Other names: Seahorse
Latin name: Hippocampus
class: Bony fish
size: 1.5 - 30cm
Older: 1 - 5 years
Appearance: yellow, orange, black, purple, white
Sexual dimorphism: Yes
Nutrition type: predominantly plankton eater (planktivor)
foodShrimp, crayfish, plankton
original origin: unknown
Sleep-wake rhythm: diurnal
natural enemies: Predatory fish
sexual maturity: with 3 - 5 months
mating season: all year round
'Breeding season': 10 - 12 days
Possible offspring: up to 1000 eggs
social behavior: group building
Threatened with extinction: Yes
Further profiles of animals can be found in the Encyclopaedia.
Interesting about the seahorse
- In the seahorses, the males have the task of giving birth to their offspring. In the mating season, the females lay their eggs in the fanny pack of the males. As soon as the young hatch, the male opens his fanny pack and releases his offspring into freedom.
- Currently, about 70 different seahorse species are known. The smallest become just 1.5cm, the largest 30cm tall.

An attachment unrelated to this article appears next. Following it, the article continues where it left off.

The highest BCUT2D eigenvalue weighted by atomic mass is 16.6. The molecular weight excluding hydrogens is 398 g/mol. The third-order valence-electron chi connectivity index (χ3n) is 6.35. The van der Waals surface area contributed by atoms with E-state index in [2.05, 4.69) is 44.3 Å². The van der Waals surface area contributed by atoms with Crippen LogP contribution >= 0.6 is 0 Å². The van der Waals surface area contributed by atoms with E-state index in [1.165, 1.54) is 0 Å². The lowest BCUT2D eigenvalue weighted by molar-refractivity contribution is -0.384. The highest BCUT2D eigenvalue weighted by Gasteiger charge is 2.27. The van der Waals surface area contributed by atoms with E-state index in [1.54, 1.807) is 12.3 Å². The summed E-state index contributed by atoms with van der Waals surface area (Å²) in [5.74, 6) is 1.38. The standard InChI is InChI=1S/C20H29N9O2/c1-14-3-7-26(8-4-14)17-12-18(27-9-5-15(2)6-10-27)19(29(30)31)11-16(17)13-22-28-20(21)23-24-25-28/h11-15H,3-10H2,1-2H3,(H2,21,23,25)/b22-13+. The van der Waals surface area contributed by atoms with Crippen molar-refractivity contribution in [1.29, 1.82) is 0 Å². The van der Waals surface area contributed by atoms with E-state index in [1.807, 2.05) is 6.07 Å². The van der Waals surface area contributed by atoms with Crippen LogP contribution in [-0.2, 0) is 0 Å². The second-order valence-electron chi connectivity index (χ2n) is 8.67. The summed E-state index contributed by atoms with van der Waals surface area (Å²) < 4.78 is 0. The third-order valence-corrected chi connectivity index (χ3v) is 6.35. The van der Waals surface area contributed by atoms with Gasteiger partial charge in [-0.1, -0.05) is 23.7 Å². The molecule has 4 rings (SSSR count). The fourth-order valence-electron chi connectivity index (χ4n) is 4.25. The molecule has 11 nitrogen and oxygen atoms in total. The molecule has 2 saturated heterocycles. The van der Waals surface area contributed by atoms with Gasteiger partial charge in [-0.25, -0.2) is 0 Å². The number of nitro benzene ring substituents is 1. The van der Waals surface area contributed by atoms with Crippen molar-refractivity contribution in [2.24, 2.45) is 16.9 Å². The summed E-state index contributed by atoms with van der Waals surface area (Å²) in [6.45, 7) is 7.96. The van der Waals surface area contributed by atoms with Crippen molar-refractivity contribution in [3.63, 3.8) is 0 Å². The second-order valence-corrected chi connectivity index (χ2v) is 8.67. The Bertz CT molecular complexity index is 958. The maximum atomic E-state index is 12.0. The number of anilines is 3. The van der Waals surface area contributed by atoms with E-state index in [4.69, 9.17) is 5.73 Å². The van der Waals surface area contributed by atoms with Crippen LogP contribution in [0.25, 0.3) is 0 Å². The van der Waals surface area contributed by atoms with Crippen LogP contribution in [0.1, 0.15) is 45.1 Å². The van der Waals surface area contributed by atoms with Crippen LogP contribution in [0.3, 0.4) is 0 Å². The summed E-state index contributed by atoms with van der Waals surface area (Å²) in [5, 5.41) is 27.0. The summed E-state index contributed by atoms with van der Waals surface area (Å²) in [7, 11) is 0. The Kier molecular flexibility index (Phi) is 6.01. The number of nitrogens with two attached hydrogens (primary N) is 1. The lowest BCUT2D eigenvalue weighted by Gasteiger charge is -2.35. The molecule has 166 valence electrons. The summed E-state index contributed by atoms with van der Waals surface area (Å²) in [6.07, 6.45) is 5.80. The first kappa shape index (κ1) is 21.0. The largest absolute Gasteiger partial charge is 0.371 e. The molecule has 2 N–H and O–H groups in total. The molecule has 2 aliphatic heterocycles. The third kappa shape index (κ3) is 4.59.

- Seahorses are sensitive to contaminated water. Their occurrence therefore always speaks for a good water quality.
- Between 50 and 1000 eggs is housed in a male sea horse in his fanny pack.
- Seahorses, despite their name, are not related to the land-based horses. While seahorses belong to the class of bony fish, horses are mammals.
- Only about 1% of hatched seahorses reach adulthood.
- Seahorses do not have a real swim fin, which is why they are just bad and slow swimmers. In flowing or low-vegetation habitats, survival is therefore hardly possible.
- Contrary to popular belief, seahorses do not live in solid partner relationships. With each new mating season change the partners.
- Some seahorse species, like chameleons, can change color.
- In traditional Asian medicine, a healing effect is attributed to the seahorse. Every year, millions of seahorses are caught, pulverized and sold at high prices.